• Albuterol 2.5-5 mg in 3 mL saline via nebulizer for resistant bronchospasm (Category C)
    • Diphenhydramine 25-50 mg IV or cetirizine 10 mg IV for urticaria and pruritus (Category B)
    • Famotidine 20 mg IV (Category B)
    • Methylprednisolone 125 mg IV (Category C)*
  • Consult OB/GYN and consider performing emergency caesarean delivery for anaphylaxis that is refractory to medical management or for fetal distress (persistent late decelerations on fetal heart monitoring) if greater than 22 weeks gestation

*High-dose glucocorticoids may increase the risk of cleft-palate (if used in the first trimester), premature rupture of membranes (PROM), intrauterine growth restriction (IUGR), maternal hypertension, and gestational diabetes. These medications should be used with caution.

Treatment of urticaria and atopic dermatitis without evidence of anaphylaxis usually involves oral antihistamines (10 mg Cetirizine or Loratadine daily). Emollients and topical corticosteroids (hydrocortisone 0.5 – 2.5% BID) are also typically used for atopic dermatitis. Severe flares of either can be treated with oral glucocorticoids (prednisone is preferred in pregnancy but should be avoided in the first trimester if possible).12

Take Home Points:

  • Allergic reactions are common in pregnancy.
  • Anaphylaxis and allergic reactions are diagnosed clinically and require a thorough history and physical exam.
  • Epinephrine is the first-line treatment for anaphylaxis in pregnant patients. Adjuncts including antihistamines, albuterol, and glucocorticoids may also be used.
  • Anaphylaxis in pregnancy requires extended maternal-fetal monitoring and positioning of the patient on their left side.

References/Further Reading:

  1. Kadar L, Kivity S. Urticaria and Angioedema in Pregnancy. Current Dermatology Reports. 2013; 2(4), 236–242.
  2. Mulla ZD, Ebrahim MS, Gonzalez JL. Anaphylaxis in the obstetric patient: analysis of a statewide hospital discharge database. Ann Allergy Asthma Immunol. 2010;104(1):55-59. doi:10.1016/j.anai.2009.11.005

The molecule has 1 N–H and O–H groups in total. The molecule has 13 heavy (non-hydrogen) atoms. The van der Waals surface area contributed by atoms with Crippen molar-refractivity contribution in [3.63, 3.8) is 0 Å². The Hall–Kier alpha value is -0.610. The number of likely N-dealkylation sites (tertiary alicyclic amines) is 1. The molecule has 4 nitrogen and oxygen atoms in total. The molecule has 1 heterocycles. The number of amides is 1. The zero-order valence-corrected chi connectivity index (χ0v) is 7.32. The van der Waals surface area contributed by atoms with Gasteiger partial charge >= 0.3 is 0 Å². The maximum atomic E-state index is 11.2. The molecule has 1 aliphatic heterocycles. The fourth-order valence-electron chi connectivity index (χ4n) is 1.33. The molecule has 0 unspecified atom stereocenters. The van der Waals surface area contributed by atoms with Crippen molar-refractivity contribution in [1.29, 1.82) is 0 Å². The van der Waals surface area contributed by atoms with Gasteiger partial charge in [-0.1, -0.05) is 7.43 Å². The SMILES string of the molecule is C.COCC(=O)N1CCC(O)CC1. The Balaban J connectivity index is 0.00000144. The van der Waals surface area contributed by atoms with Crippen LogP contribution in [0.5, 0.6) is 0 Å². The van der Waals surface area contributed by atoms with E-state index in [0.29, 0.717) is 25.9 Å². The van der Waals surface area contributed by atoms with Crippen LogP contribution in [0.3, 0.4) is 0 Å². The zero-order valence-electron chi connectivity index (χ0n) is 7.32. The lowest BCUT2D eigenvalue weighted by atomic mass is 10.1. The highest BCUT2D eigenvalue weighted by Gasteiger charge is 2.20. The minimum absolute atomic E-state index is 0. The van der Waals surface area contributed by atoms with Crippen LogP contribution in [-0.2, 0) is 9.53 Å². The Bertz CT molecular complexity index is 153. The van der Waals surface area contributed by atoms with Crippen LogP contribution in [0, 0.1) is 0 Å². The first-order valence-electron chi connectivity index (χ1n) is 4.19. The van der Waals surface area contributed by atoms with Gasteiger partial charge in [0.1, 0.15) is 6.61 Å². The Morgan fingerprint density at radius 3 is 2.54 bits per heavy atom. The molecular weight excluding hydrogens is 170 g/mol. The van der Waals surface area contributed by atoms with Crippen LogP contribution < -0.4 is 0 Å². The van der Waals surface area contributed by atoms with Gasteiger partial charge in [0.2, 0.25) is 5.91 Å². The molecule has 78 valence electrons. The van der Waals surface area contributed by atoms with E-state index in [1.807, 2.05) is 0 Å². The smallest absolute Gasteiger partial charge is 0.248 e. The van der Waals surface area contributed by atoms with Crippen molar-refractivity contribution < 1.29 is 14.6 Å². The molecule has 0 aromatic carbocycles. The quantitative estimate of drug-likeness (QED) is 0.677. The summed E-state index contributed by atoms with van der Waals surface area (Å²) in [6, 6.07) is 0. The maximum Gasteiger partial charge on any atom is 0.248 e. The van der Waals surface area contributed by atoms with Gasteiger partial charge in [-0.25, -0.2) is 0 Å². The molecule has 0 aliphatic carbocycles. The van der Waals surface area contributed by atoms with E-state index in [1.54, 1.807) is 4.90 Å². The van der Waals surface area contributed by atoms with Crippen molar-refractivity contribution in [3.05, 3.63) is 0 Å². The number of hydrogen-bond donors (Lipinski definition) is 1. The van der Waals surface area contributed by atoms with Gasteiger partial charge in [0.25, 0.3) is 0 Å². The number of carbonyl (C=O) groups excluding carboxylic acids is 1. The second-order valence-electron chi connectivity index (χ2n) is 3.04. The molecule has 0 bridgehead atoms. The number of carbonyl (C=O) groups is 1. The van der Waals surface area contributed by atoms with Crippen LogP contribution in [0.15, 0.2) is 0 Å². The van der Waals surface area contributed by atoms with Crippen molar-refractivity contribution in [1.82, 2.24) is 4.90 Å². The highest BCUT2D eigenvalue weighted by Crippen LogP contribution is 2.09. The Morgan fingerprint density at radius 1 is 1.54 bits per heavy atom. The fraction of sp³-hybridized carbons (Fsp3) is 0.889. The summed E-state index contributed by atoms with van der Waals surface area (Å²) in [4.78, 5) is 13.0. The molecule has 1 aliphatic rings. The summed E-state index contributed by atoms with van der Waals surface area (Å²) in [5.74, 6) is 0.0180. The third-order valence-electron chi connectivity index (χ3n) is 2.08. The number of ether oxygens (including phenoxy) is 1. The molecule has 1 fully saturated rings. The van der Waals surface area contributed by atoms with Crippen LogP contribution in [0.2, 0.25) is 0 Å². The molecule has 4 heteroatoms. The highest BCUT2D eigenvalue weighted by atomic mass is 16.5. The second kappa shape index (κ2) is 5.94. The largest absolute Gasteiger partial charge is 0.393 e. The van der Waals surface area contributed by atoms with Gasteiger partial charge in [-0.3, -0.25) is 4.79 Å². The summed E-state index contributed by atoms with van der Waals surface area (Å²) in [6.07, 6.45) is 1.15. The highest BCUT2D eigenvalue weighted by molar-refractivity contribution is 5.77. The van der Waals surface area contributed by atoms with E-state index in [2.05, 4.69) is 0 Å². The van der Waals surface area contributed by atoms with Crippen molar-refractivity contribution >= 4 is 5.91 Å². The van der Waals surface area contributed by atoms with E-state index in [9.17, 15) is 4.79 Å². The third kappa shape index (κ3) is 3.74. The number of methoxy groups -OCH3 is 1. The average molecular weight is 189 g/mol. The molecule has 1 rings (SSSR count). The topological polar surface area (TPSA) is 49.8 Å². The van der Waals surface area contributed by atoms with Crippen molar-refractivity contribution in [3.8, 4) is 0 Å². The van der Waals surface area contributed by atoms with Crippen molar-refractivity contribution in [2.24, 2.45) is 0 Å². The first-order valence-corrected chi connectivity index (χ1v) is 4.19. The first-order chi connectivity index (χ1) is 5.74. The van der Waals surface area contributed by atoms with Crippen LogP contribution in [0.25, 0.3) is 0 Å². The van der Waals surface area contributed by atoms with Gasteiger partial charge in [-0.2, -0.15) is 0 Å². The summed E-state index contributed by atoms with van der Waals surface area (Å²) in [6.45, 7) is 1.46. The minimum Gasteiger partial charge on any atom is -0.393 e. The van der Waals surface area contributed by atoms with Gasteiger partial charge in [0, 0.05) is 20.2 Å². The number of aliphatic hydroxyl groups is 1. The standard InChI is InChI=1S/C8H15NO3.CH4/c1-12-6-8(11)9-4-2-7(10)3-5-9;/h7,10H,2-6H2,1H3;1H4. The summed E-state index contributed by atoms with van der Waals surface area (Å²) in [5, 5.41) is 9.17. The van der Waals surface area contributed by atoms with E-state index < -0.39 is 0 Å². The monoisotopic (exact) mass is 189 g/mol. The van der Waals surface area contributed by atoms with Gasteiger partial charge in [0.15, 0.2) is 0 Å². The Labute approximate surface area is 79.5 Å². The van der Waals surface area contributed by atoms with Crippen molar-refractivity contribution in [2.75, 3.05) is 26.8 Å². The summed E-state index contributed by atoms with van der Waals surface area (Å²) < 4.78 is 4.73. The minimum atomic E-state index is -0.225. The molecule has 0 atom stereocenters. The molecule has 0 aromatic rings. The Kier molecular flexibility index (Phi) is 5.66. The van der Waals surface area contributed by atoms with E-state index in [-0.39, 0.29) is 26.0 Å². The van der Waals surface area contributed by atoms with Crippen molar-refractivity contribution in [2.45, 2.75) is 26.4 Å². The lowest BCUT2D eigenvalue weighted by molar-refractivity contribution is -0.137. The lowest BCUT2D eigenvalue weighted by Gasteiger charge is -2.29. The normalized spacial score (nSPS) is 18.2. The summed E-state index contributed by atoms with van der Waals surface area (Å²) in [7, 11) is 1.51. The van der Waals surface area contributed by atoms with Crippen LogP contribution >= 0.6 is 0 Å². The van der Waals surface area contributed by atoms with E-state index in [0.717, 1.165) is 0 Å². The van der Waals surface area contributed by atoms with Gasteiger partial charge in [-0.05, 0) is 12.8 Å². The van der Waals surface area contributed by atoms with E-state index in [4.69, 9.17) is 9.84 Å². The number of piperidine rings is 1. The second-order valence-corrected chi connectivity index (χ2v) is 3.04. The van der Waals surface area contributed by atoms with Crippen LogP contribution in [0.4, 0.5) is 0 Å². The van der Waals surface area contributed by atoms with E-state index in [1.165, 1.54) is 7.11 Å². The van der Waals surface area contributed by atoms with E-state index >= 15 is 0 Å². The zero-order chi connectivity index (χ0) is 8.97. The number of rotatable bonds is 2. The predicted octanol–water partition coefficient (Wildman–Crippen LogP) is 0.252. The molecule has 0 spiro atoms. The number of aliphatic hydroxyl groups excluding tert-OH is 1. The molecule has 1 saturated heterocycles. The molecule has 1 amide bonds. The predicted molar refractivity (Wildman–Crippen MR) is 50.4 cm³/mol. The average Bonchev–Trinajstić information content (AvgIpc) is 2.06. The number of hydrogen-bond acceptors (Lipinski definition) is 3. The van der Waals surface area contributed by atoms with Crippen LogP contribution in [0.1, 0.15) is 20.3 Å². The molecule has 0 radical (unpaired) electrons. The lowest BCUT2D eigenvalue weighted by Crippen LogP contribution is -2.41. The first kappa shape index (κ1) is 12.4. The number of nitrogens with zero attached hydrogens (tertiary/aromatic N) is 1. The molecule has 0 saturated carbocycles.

3. McCall SJ, Bunch KJ, Brocklehurst P, et al. The incidence, characteristics, management and outcomes of anaphylaxis in pregnancy: a population-based descriptive study. BJOG. 2018;125(8):965-971. doi:10.1111/1471-0528.15041
  4. Shaker MS, Wallace DV, Golden DBK, et al. Anaphylaxis-a 2020 practice parameter update, systematic review, and Grading of Recommendations, Assessment, Development and Evaluation (GRADE) analysis. J Allergy Clin Immunol. 2020;145(4):1082-1123. doi:10.1016/j.jaci.2020.01.017
  5. Simons FE, Ebisawa M, Sanchez-Borges M, et al. 2015 update of the evidence base: World Allergy Organization anaphylaxis guidelines. World Allergy Organ J. 2015;8(1):32. Published 2015 Oct 28. doi:10.1186/s40413-015-0080-1
  6. Sikka A, Bisla JK, Rajan PV, et al. How to Manage Allergic Reactions to Contrast Agent in Pregnant Patients. AJR Am J Roentgenol. 2016;206(2):247-252. doi:10.2214/AJR.15.14976
  7. Simons FE, Schatz M. Anaphylaxis during pregnancy. J Allergy Clin Immunol. 2012;130(3):597-606. doi:10.1016/j.jaci.2012.06.035
  8. Durgakeri P, Jones B. A rare case of lactation anaphylaxis. Australas Med J. 2015;8(3):103-105. Published 2015 Mar 31. doi:10.4066/AMJ.2015.2349
  9. Pescatore R, Mekkaoui S, Duffell B, Riviello R. A Case of Lactation Anaphylaxis. Cureus. 2019;11(8):e5497. Published 2019 Aug 27. doi:10.7759/cureus.5497
  10. MacDonell JW, Ito S. Breastfeeding anaphylaxis case study. J Hum Lact. 1998;14(3):243-244. doi:10.1177/089033449801400314
  11. Shank JJ, Olney SC, Lin FL, McNamara MF. Recurrent postpartum anaphylaxis with breast-feeding. Obstet Gynecol. 2009;114(2 Pt 2):415-416. doi:10.1097/AOG.0b013e3181a20721
  12. Schatz, M. Recognition and management of allergic disease during pregnancy. In: Post TW, ed. UpToDate. Waltham, MA: UpToDate Inc. Accessed July 9, 2020.